In second NASCAR Nationwide race, Dakoda Armstrong comes home 15th, but not unfettered, at Auto Club Speedway
On March 23, 2013, making his second-ever start in the NASCAR Nationwide Series, Dakoda Armstrong finished 15th in the Royal Purple 300 at Auto Club Speedway.
Q. Fifteenth position—pretty good for your second race.
A. Yeah, I mean, we were better than that, but we were struggling on restarts there. I think we restarted ninth on that last one. Those people that had new tires behind us—you get stuck three-wide between everybody, and it’s really hard to get this thing to handle right. You get spread out. We just lost too much ground there to make up. We were hoping another caution was going to come out so we could come back in and use our last set of tires. Everyone else that took them was going to be sitting ducks. Didn’t work out that way.
Q. Overall was it fun or frustrating?
A. For a while there it was fun. I thought we were getting it, and I thought we were going to have a good finish. I’ve just got to get my restarts down and figure out what it needs on those.
Q. Your boss, Richard Childress, has to be fairly impressed.
A. Well, at least we brought it home in one piece. That’s one good thing.
Whenever I clean out my clip files, there’s the problem of what to do with this story from the Omaha World-Herald.
I don’t have a file for wooden-bodied cars. Nor one for auto bodymen-versus-carpenters.
Maybe “Puns” would be appropriate. But I’ll hold my tongue-in-groove.
Dean Haden built the custom wooden body after his wife Marlys complained about their rusty 1968 International Scout. The former postal vehicle had been in the family ten or twelve years.
“Now Haden’s portable sundeck (with matching aerodynamics) is saluted by Weber grills and patios everywhere,” the Associated Press reported, adopting an unusually waggish tone.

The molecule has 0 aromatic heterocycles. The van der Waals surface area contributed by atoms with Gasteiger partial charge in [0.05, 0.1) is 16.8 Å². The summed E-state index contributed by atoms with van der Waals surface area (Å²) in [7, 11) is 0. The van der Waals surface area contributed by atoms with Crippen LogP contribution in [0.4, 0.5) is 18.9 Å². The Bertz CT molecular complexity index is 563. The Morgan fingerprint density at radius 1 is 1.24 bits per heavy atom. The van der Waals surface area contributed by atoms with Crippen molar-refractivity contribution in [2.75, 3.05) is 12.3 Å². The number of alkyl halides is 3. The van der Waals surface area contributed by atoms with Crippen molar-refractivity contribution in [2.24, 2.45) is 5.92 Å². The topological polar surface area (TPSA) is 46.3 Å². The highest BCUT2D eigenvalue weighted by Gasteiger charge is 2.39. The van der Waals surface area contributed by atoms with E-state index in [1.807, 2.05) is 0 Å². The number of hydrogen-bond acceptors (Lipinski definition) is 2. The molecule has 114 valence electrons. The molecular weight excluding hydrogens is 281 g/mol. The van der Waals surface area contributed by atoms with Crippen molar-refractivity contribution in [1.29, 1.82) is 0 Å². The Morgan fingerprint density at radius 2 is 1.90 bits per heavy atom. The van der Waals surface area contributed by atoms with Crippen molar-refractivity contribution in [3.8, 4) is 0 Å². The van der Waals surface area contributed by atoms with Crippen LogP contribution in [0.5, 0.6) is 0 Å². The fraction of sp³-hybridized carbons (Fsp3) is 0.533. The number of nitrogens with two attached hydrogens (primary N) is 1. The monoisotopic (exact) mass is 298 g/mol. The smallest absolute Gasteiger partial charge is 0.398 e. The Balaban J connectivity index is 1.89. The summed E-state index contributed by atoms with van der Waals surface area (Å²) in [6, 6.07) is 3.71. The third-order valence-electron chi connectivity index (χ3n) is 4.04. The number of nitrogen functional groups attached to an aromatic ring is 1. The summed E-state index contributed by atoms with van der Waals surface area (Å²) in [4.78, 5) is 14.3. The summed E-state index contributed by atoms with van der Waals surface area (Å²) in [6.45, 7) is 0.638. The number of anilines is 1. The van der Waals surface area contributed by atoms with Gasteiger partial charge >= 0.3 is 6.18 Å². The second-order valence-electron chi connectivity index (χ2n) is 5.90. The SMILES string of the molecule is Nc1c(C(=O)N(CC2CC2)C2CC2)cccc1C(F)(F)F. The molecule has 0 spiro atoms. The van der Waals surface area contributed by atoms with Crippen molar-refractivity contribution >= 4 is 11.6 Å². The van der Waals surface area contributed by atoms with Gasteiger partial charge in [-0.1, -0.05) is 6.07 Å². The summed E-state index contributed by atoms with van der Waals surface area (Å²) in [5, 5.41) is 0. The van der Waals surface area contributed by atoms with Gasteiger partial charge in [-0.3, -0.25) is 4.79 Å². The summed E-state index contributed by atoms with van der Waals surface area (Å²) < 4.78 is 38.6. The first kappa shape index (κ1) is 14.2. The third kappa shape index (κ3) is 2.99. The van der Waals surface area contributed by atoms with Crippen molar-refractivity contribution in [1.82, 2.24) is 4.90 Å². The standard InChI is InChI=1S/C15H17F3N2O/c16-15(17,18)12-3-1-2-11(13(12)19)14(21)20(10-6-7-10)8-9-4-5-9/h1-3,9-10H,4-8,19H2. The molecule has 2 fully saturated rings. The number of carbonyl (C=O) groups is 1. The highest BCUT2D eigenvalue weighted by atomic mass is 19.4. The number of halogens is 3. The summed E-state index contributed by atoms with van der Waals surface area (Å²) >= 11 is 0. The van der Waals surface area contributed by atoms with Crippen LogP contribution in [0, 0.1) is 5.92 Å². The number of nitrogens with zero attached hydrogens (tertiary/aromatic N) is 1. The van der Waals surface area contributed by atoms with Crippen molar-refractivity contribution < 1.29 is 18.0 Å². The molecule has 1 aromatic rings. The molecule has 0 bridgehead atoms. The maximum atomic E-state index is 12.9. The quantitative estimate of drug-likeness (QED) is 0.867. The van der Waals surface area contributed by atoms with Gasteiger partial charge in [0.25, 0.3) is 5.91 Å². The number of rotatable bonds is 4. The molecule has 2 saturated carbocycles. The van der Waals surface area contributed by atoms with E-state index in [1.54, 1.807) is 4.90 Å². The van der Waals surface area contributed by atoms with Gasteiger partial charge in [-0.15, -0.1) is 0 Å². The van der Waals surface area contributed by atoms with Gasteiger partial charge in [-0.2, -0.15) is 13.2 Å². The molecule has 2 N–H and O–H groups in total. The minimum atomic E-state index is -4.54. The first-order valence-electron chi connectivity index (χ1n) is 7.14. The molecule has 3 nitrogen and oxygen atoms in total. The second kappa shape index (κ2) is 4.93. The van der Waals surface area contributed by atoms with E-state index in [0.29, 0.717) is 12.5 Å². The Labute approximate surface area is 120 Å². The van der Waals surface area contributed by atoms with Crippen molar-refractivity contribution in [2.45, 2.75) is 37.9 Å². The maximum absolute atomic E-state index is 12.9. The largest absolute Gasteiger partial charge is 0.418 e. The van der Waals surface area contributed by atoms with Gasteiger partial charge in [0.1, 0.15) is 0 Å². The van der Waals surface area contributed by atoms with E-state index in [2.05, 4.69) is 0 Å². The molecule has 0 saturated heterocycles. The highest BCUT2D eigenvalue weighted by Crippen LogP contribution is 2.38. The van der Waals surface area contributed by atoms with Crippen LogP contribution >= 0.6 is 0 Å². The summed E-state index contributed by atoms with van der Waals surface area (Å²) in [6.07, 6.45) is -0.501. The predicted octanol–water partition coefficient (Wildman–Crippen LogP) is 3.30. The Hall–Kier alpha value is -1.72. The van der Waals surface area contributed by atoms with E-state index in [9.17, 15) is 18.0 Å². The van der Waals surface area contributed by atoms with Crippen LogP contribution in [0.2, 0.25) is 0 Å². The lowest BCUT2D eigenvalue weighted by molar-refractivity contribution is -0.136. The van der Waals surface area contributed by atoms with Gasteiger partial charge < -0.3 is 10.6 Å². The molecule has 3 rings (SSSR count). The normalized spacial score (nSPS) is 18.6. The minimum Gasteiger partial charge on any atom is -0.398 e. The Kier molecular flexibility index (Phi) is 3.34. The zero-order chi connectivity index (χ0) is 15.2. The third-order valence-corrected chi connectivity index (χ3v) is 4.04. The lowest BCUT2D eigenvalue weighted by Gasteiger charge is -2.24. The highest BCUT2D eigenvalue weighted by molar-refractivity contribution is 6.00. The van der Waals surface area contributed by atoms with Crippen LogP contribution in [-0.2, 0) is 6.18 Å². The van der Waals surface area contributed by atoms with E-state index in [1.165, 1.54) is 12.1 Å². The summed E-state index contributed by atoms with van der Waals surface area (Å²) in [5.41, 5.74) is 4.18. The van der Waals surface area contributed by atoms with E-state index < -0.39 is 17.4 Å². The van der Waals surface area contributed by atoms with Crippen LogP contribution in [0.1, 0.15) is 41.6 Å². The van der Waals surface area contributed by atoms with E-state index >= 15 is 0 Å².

“But there are worries. Like termite insurance. And you’ll note a unique vulnerability to penknives and young love.”
Maybe so. The vulnerability I see is in stopping the thing. With such a heavy body, you’d better hold brake the pedal to the floorboard.
Only a sap would push past 50 mph on the open road.
Oh well, no telling where the Redwood Runabout is now. The number I had for the Haden residence is out of service.
Maybe it’s on an errand at a nice lumberyard somewhere.
The Petersen Automotive Museum hosted a gala to celebrate the Corvette’s 60th anniversary, and Kirk Bennion, exterior design manager, presented the new C7 ’Vette, making its West Coast debut. Beforehand, a panel of important figures in Corvette racing history told battle stories and signed autographs. And the museum opened an exhibit of significant examples.
The first Corvette in 1953 excited some people with its advanced styling but disappointed others with its weak six-cylinder engine and Powerglide transmission. In any event, it was a remarkable product offering from a conservative corporation. The ’60 ‘Vette in the background is known as Big Tank.
“The American kid was out there racing that car,” Dick Guldstrand said. “You had to take your lunch money and do it yourself.” He drove his own ’56 Corvette to the track at Santa Barbara, taped off the headlights, stuck in a roll hoop, qualified for the race and won it.
Doug Hooper, left, remembered the early bias against Corvettes. “That was not the true sports car,” he recalled people saying. Only European makes qualified as such. “Thank God for [Zora Arkus-] Duntov. If it weren’t for him, there would’ve been no Corvette.” The engineer kept introducing new parts and features each year. “He kept it alive.”